To land big walleyes, it helps to have a net with a long handle.
. Field & Stream

Guide: Ross Robertson

Home Waters: Lake Erie, Ohio

Credentials: Guide for more than 20 years

Tough Break: Robertson and a friend had lucked into a school of giant walleyes. They’d already caught 23 fish over 10 pounds when both anglers hooked up again. As Robertson netted his, a 14-pounder, he saw his partner’s walleye near the boat—and it was much bigger. “The biggest walleye I’ve ever seen,” he says. Robertson called out, “Stand by! I’m trying to get this fish free of the net!” Just about then, he heard his buddy’s lure whack the outboard cowling after it flew out of the immense fish’s mouth.

Lesson Learned: Looking back, Robertson wishes he’d reminded his partner to go slower in getting the fish to the net. “As anglers, we tend to push fish too much to get them to the boat,” he says, “especially when we see a big one.” Given how hard the lure struck the motor when it popped out, he’s positive that his buddy put too much pressure on the fish.

“Giant walleyes often fight very little, so a fresh trophy can catch us off guard when it suddenly comes alive at the boat,” he says. Robertson adds that although braided line was key to getting deep for the bite, its lack of stretch also requires more vigilance on the part of an angler when fighting a fish. Since that loss of a possible record walleye, Robertson now keeps two nets on board. He makes sure those nets are big, with wide mesh, which creates less drag in the water. And they should have long handles. A 9-foot handle, for example, allows you to reach out and net the fish sooner than you could with a 3-footer. Reaching a fish that much sooner could make the difference between a fish in the net and a potentially perilous boatside lunge.

Channel Catfish

A fat cat gets released.
. Field & Stream

Guide: Brad Durick

Home Waters: Red River in North Dakota

Credentials: Guide for 12 years

Tough Break: Before he set out lines on the Red River, Durick reminded the lone fisherman on his boat not to try to set the hook, since the baits were all rigged on circle hooks. Unfortunately, that message didn’t get through. A rod next to Durick’s client started to bend suddenly under what the guide says was an enormous strike. Before Durick could react, the fisherman reached out and in one motion jerked back with everything he had. But missing the huge catfish wasn’t the end of it. In his rush, the client failed to get a good grip on Durick’s brand-new rod and reel, which launched out of the angler’s hands and fell into the river.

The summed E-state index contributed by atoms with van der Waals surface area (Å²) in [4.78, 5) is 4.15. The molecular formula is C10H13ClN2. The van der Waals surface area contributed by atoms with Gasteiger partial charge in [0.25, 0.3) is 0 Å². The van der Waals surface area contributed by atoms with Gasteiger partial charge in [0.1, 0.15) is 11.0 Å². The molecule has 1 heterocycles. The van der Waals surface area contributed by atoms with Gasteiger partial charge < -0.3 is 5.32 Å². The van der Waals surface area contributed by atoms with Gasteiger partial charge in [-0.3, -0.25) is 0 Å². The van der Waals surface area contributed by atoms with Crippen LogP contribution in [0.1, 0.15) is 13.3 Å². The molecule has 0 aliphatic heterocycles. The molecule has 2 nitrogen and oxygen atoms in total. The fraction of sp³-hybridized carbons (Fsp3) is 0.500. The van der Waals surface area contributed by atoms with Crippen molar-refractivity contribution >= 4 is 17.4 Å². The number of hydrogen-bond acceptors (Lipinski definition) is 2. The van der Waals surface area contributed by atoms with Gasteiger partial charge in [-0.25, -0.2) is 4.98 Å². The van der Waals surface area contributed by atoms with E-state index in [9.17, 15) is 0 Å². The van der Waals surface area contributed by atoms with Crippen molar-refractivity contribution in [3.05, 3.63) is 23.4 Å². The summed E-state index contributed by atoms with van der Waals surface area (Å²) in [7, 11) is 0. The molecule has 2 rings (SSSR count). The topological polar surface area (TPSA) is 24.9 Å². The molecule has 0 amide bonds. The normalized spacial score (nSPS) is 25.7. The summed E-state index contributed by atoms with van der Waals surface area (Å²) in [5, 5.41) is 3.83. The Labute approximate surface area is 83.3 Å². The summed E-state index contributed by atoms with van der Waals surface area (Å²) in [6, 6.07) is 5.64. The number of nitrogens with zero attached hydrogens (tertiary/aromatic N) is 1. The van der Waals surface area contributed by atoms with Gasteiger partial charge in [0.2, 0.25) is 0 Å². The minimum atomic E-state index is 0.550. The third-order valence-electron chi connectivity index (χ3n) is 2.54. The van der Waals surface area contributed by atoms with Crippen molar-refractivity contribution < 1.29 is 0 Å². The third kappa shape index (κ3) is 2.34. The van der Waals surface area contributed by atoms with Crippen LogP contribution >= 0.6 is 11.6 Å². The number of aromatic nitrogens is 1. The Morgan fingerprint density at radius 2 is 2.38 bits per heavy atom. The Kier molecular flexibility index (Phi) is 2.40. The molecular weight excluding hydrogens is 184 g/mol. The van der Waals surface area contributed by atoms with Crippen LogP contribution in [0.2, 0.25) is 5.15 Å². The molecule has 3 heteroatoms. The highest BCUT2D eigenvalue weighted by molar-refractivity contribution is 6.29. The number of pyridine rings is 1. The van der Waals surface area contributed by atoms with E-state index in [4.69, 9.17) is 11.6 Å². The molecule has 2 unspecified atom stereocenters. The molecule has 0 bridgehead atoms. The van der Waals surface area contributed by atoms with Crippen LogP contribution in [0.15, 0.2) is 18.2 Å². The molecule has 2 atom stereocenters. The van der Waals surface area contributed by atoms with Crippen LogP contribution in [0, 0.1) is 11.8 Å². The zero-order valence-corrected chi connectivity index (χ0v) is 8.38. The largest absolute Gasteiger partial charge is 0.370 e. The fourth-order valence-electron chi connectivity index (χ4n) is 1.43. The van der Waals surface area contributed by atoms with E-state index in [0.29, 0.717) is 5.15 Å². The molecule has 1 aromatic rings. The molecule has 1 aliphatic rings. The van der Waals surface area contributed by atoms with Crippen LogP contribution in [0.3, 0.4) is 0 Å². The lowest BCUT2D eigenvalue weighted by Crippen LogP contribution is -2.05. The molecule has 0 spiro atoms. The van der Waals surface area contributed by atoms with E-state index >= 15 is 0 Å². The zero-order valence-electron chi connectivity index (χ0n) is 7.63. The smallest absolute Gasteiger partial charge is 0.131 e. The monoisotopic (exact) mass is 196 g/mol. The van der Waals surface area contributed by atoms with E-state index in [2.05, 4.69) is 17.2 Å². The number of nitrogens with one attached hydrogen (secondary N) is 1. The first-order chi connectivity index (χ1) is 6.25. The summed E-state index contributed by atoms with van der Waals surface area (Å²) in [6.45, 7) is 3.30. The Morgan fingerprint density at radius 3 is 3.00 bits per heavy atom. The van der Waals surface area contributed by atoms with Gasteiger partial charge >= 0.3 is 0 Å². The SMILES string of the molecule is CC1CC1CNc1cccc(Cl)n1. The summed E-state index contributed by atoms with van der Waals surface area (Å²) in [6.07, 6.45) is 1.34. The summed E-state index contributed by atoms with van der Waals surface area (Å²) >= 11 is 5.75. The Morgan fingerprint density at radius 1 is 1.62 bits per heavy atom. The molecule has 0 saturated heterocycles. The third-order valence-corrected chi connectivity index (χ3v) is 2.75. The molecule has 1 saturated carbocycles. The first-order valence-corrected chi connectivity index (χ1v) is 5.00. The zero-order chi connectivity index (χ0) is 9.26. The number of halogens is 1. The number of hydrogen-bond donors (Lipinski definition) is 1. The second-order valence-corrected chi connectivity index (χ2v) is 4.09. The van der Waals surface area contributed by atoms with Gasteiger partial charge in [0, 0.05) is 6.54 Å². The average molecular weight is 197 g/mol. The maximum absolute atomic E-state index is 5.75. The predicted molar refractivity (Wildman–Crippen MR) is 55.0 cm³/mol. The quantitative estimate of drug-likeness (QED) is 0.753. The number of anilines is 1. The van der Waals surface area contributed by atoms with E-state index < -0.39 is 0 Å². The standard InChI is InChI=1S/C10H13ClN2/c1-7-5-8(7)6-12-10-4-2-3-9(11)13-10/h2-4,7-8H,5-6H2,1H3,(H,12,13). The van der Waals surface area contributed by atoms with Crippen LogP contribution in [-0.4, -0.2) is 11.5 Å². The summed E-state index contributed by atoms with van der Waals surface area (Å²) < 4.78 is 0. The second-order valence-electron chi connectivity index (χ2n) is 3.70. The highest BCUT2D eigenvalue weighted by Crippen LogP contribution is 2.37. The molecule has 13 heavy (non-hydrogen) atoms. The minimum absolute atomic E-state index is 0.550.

Lesson Learned: Durick rigs his baits only with circle hooks—quite successfully for channel cats—so he emphasizes the importance of waiting for the fishing rod to load up, then keeping it tight and just cranking. Most of the time, you’ll hook the fish. He also recommends using hooks with a gap wide enough to clear the bottom jaw. He explains that catfish tend to pick up a bait and squeeze it in a way that hinders the corner-of-the-jaw set. If the circle hook is large enough, it’ll pierce the bottom of the fish’s mouth for a more secure hookset.

“I’ve had lots of people complain to me of missing hookups,” Durick says. “It turns out this is because their hooks were too small.” And once someone’s got a giant catfish on the line, Durick says he is “constantly preaching the need to keep the fish turned away from the boat when they get the fish close. Don’t let a big catfish get under the boat. It might tangle in an outboard’s lower unit, plus once it’s under the boat, a big cat is harder to net.”


Muskie strikes are so rare that you'd better fight the fish just right to bring it to the boat.
. Field & Stream

Guide: Steve Scepaniak

Home Waters: Mille Lacs Lake, Minnesota

Credentials: Guide for 28 years

Tough Break: Scepaniak was taking two anglers, Brad and Tom, to a spot on Mille Lacs Lake where he’d seen a huge muskie just a few days earlier. Sure enough, as Brad made a figure eight with a big spinnerbait near the boat, a giant muskie inhaled his lure. The fish cleared the water four times as Brad kept steady pressure and lowered the rod each time—until the fish’s fifth leap, when the rod stayed horizontal. The muskie shook its head one way, and the lure flew the other.